They're just words, right? 

Wrong. Words can inspire, empower and bring hope. And just as easily they can tear you down, leaving a lasting impact on your sense of self-worth. Language has an especially big impact on how people experiencing anxiety or depression see themselves. However it also affects how others tend to think of people living with a mental health condition.

Here are five everyday sentences you might want to re-phrase and why:

  1. Someone ‘is mentally ill’ or ‘has a mental disorder’. When you suggest someone ‘is mentally ill’ you’re defining someone by their diagnosis. This is unfair as typically, experiences are treatable and may only last for a short time. Choose instead to separate the person from their condition by saying they are ‘currently experiencing’ anxiety or depression.
  2. Someone is ‘suffering’ from anxiety or depression. Using words with negative connotations such as ‘suffering’ or a ‘a victim of …’ demeans the experiences of someone living with a mental health condition and creates barriers for their recovery. Instead, try to promote hope and a more positive approach to treatment such as ‘they’re on the road to recovery.’
  3. Someone has ‘committed’ suicide. The word ‘committed’ comes from a time when suicide was treated as a crime. We now live in a world where we want to understand people who experience suicidal thoughts, and then to treat them with compassion rather than isolate them. ‘Committed suicide‘ or ‘failed attempt’ places blame and can seem accusatory. Use more appropriate language such as ‘took their own life’ or ‘attempted to end their life’.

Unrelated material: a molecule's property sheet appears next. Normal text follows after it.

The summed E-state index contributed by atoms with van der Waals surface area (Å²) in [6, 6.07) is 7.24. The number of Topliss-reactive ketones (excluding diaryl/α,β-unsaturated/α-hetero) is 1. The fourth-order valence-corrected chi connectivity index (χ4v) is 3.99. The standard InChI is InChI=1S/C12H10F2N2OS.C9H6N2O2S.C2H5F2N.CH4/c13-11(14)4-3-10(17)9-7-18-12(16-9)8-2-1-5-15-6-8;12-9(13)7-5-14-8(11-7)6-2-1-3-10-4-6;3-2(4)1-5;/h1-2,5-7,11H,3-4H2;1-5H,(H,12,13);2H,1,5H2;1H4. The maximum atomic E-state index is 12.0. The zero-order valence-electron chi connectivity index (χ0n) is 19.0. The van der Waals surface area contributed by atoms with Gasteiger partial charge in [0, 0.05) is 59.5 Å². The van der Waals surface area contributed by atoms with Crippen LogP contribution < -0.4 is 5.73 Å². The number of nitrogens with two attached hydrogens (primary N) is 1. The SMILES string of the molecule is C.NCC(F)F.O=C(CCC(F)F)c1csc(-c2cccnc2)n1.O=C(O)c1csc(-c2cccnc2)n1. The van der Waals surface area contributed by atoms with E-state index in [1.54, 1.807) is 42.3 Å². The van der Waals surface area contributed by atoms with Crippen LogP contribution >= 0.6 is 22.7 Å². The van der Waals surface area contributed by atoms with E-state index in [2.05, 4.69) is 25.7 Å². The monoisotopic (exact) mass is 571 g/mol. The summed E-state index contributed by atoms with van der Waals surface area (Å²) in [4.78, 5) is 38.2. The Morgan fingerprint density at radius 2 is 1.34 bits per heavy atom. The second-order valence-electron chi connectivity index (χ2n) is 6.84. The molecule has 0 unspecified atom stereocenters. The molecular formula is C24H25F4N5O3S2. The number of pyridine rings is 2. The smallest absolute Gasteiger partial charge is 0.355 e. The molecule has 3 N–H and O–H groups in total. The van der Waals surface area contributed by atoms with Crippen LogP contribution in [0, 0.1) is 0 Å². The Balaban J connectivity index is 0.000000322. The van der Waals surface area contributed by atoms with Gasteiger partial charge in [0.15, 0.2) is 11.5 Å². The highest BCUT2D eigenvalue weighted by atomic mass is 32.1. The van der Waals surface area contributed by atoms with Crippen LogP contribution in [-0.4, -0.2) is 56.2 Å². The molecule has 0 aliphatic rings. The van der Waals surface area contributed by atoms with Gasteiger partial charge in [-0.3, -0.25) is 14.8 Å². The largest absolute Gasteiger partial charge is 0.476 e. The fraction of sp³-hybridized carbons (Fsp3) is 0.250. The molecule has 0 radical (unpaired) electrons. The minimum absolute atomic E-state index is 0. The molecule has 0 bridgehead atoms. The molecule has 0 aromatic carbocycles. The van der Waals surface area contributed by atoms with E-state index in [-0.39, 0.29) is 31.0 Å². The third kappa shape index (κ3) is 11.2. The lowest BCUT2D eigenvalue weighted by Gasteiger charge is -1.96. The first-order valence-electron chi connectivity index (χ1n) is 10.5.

4. Telling someone to ‘get help’ or to ‘sort this out’. Beyond Blue research shows that people are sensitive to what words may encourage them to address their condition. ‘Get help’ can imply helplessness and an inability to be able to do something for yourself, and even a sign of weakness and failure. Instead use phrases such as ‘talk to someone’, ‘seek support’ and ‘make positive changes’.
  5. Telling someone that they ‘are not alone’. Feedback to Beyond Blue from people who have experienced anxiety and depression is that when ‘you are not alone’ is used, it is often a token comment and unhelpful. When used by someone who doesn’t know the person directly, this term can seem insincere and trivialises what people feel and experience. 

Remember – being more mindful of the language we use when addressing and describing anxiety and depression goes a long way to encouraging people to seek support at the right time.

If you’re worried about someone and want to reach out to support them, check out the simple tips on our Conversations page.

Related reading: What not to say to someone with depression

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